Oklahoma Educational Television Authority recognized for promoting conservation
OETA to show encore performance of THE DUST BOWL in late April.
Conservation leaders from around Oklahoma gathered at the state Capitol earlier this month to help recognize the Oklahoma Educational Television Authority (OETA) for its exceptional work in promoting the Ken Burns’ film THE DUST BOWL in the fall of 2012 and for its continued support of conservation in Oklahoma. The Oklahoma Association of Conservation Districts (OACD) presented their Partners in Excellence award to OETA at a ceremony at the state Capitol on April 1. OETA Executive Director Dan Schiedel accepted the award on behalf of OETA. OACD also presented OETA Communications Director Ashley Barcum with a Partners in Excellence award at the same ceremony. Barcum coordinated the promotion of the film and the community outreach events held around the state. According to Kim Farber, OACD president OACD, recognition of OETA was well deserved.
“OETA is to be commended for the work it did in promoting this film and for everything it did to assist Ken Burns and his staff in its production,” Farber said. “OACD is most appreciative of the outreach campaign OETA took on to build awareness not only of the film but to help highlight the importance of natural resource conservation in our state.”
Mike Thralls, executive director of the Oklahoma Conservation Commission agreed, noting that “THE DUST BOWL film captures a part of Oklahoma history we all need to remember. Drought cycles will continue and we must remain vigilant in the conservation of our soil and water resources,” Thralls said. “We don’t want to re-live the conditions experienced in the 1930s.”
Starting in August of 2012, OETA partnered with OACD, the Oklahoma Conservation Commission and the USDA Natural Resources Conservation Service (NRCS) to hold six community outreach events around the state that included a screening of THE DUST BOWL and a panel discussion with conservation experts on the causes of the massive wind erosion experienced on the Southern Plains of the United States during the 1930s and what is currently being done to keep such a catastrophe from ever happening again. The panel also included Dust Bowl survivors who discussed their personal experiences during the disaster. Outreach events were held in Guymon, Woodward, Altus, Stillwater, Tulsa and Oklahoma City. OETA also worked with the Conservation Partnership to produced six feature stories on natural resource issues that aired on their Oklahoma News Report program. This outreach effort resulted in the Oklahoma showing of THE DUST BOWL receiving some of the highest viewer ratings in the nation for a Public Broadcasting System program.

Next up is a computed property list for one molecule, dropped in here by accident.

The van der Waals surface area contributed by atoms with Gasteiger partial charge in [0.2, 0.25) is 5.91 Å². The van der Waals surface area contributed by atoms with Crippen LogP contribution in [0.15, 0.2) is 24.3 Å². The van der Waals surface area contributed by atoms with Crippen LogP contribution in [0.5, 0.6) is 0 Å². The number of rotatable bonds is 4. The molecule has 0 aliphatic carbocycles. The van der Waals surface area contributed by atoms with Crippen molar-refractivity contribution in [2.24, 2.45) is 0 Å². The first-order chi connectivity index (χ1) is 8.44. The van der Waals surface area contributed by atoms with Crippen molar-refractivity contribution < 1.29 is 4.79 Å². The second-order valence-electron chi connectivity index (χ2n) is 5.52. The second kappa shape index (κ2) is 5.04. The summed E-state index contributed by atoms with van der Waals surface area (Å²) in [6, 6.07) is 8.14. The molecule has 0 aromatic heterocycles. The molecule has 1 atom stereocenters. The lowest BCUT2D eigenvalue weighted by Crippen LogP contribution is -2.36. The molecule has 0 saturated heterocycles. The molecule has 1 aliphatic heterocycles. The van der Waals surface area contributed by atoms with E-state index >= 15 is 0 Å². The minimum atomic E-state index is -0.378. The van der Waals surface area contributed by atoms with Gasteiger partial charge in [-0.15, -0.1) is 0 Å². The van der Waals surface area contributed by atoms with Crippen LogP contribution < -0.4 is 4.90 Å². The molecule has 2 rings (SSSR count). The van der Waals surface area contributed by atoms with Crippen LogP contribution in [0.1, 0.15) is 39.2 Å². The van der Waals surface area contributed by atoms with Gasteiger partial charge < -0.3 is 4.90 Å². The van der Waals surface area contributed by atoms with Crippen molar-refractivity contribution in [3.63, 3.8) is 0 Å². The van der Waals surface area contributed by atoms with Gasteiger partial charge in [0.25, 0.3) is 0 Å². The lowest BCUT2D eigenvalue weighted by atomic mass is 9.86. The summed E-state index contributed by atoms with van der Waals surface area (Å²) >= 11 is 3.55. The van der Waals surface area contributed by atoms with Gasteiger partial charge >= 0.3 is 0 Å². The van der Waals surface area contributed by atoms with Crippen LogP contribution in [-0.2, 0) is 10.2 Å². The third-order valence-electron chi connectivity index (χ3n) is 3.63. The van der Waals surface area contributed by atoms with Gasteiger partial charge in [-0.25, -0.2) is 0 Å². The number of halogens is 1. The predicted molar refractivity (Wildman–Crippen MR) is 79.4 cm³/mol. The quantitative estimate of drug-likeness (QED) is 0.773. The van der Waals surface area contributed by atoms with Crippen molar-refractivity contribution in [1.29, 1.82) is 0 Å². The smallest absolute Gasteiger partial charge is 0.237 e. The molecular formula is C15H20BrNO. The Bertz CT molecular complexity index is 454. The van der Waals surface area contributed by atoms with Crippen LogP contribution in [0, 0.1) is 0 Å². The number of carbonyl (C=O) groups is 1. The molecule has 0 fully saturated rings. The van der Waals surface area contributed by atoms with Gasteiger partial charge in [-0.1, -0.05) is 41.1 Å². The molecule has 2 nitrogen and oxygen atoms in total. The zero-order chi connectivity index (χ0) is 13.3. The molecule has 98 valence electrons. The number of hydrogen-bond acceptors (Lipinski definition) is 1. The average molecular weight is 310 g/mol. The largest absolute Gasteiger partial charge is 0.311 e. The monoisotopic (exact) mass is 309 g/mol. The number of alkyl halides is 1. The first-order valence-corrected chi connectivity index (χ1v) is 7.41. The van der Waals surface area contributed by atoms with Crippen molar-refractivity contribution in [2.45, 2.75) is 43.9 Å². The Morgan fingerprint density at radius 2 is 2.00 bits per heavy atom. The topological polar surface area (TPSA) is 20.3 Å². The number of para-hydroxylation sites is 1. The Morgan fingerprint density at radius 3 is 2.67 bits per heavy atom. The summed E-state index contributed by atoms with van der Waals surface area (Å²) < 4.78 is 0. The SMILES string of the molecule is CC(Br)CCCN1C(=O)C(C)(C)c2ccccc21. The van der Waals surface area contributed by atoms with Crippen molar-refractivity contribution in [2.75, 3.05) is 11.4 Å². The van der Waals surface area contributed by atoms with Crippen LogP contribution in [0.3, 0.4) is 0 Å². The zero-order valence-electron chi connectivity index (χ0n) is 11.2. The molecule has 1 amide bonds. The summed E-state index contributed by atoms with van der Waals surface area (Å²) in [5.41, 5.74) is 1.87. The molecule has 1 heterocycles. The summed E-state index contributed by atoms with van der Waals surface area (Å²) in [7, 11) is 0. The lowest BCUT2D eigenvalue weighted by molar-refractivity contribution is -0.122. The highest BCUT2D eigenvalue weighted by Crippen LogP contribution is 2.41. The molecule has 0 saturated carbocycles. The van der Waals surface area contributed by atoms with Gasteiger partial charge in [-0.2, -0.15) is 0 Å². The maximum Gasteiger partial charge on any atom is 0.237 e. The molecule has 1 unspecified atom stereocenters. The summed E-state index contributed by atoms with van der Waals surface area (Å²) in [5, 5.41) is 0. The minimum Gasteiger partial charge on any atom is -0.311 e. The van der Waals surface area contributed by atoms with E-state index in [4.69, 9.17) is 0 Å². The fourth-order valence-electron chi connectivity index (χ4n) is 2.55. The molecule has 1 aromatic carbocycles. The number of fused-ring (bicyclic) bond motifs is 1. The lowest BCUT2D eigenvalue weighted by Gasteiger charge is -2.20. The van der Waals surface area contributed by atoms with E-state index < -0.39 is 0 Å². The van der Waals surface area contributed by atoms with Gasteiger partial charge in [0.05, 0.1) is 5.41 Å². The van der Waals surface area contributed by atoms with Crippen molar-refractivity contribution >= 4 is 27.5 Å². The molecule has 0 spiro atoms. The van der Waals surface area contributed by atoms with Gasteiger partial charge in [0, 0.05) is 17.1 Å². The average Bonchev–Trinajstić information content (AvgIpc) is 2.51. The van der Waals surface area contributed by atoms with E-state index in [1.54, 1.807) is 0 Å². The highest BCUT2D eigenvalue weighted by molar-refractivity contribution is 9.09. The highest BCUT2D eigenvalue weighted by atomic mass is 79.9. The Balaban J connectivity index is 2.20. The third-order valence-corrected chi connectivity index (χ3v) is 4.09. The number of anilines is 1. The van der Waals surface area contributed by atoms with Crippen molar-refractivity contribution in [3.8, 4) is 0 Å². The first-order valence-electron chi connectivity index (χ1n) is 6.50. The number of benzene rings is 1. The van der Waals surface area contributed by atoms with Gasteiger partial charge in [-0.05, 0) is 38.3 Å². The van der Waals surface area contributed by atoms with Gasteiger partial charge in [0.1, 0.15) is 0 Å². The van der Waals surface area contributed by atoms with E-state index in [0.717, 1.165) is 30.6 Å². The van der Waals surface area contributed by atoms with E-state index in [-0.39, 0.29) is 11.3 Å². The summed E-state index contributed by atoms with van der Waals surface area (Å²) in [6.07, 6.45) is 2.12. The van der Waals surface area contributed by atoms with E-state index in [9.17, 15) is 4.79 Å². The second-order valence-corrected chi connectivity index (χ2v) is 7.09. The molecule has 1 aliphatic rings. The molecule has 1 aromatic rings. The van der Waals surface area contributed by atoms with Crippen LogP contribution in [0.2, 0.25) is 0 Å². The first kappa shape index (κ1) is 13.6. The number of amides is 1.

John Mueller, acting state conservationist for NRCS in Oklahoma, also expressed appreciation for the historical importance of the film. “The NRCS, formerly the Soil Conservation Service, was created in the 1930s in response to the Dust Bowl. We appreciate OETA and Ken Burns presenting this film depicting the resilience of farmers and the importance of protecting our natural resources. Our agency is proud to be part of a local, state and federal conservation partnership that has worked with farmers and ranchers on a voluntary basis to successfully address soil erosion issues ever since the Dust Bowl.”
An encore showing of THE DUST BOWL will take place later in April with the first two-hour episode showing on Tuesday, April 23 at 7:00 pm and the second two-hour episode will air at 7:00 pm on Tuesday, April 30. This encore showing of the film will help highlight Stewardship Week in Oklahoma, for which Governor Mary Fallin has issued a Proclamation designating as April 28 through May 5.